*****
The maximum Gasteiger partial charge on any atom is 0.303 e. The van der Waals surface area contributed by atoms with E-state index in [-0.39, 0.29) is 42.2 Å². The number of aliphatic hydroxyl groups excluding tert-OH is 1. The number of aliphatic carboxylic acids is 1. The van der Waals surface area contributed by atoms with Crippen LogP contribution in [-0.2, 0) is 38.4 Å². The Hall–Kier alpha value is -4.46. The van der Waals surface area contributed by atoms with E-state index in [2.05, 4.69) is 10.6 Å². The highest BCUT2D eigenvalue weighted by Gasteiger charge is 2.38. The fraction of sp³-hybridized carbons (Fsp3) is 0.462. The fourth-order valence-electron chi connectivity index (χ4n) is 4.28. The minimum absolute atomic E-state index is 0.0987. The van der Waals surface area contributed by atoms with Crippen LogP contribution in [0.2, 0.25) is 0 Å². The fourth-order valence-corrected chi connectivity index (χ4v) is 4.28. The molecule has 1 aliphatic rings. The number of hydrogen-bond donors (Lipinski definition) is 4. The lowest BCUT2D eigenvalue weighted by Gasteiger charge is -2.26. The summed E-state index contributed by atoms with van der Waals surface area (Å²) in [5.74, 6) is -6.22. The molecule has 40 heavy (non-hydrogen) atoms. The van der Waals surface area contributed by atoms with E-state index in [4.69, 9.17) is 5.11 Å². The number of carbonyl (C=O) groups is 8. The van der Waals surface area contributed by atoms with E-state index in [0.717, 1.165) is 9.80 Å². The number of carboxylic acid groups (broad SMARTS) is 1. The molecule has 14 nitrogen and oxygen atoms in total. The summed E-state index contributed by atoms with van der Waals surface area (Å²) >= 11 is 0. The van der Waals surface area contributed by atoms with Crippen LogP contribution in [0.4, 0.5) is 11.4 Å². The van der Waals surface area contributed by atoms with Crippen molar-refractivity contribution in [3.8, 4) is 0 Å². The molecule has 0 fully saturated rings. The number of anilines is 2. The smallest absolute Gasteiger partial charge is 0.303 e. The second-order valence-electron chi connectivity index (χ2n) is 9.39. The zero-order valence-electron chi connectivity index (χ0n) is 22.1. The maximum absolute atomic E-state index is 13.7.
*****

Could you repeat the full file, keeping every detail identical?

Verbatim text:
The maximum Gasteiger partial charge on any atom is 0.303 e. The van der Waals surface area contributed by atoms with E-state index in [-0.39, 0.29) is 42.2 Å². The number of aliphatic hydroxyl groups excluding tert-OH is 1. The number of aliphatic carboxylic acids is 1. The van der Waals surface area contributed by atoms with Crippen LogP contribution in [-0.2, 0) is 38.4 Å². The Hall–Kier alpha value is -4.46. The van der Waals surface area contributed by atoms with E-state index in [2.05, 4.69) is 10.6 Å². The highest BCUT2D eigenvalue weighted by Gasteiger charge is 2.38. The fraction of sp³-hybridized carbons (Fsp3) is 0.462. The fourth-order valence-electron chi connectivity index (χ4n) is 4.28. The minimum absolute atomic E-state index is 0.0987. The van der Waals surface area contributed by atoms with Crippen LogP contribution in [0.2, 0.25) is 0 Å². The fourth-order valence-corrected chi connectivity index (χ4v) is 4.28. The molecule has 1 aliphatic rings. The number of hydrogen-bond donors (Lipinski definition) is 4. The lowest BCUT2D eigenvalue weighted by Gasteiger charge is -2.26. The summed E-state index contributed by atoms with van der Waals surface area (Å²) in [5.74, 6) is -6.22. The molecule has 40 heavy (non-hydrogen) atoms. The van der Waals surface area contributed by atoms with E-state index in [4.69, 9.17) is 5.11 Å². The number of carbonyl (C=O) groups is 8. The van der Waals surface area contributed by atoms with E-state index in [0.717, 1.165) is 9.80 Å². The number of carboxylic acid groups (broad SMARTS) is 1. The molecule has 14 nitrogen and oxygen atoms in total. The summed E-state index contributed by atoms with van der Waals surface area (Å²) >= 11 is 0. The van der Waals surface area contributed by atoms with Crippen LogP contribution in [0.4, 0.5) is 11.4 Å². The van der Waals surface area contributed by atoms with Crippen molar-refractivity contribution in [3.8, 4) is 0 Å². The molecule has 0 fully saturated rings. The number of anilines is 2. The smallest absolute Gasteiger partial charge is 0.303 e. The second-order valence-electron chi connectivity index (χ2n) is 9.39. The zero-order valence-electron chi connectivity index (χ0n) is 22.1. The maximum absolute atomic E-state index is 13.7.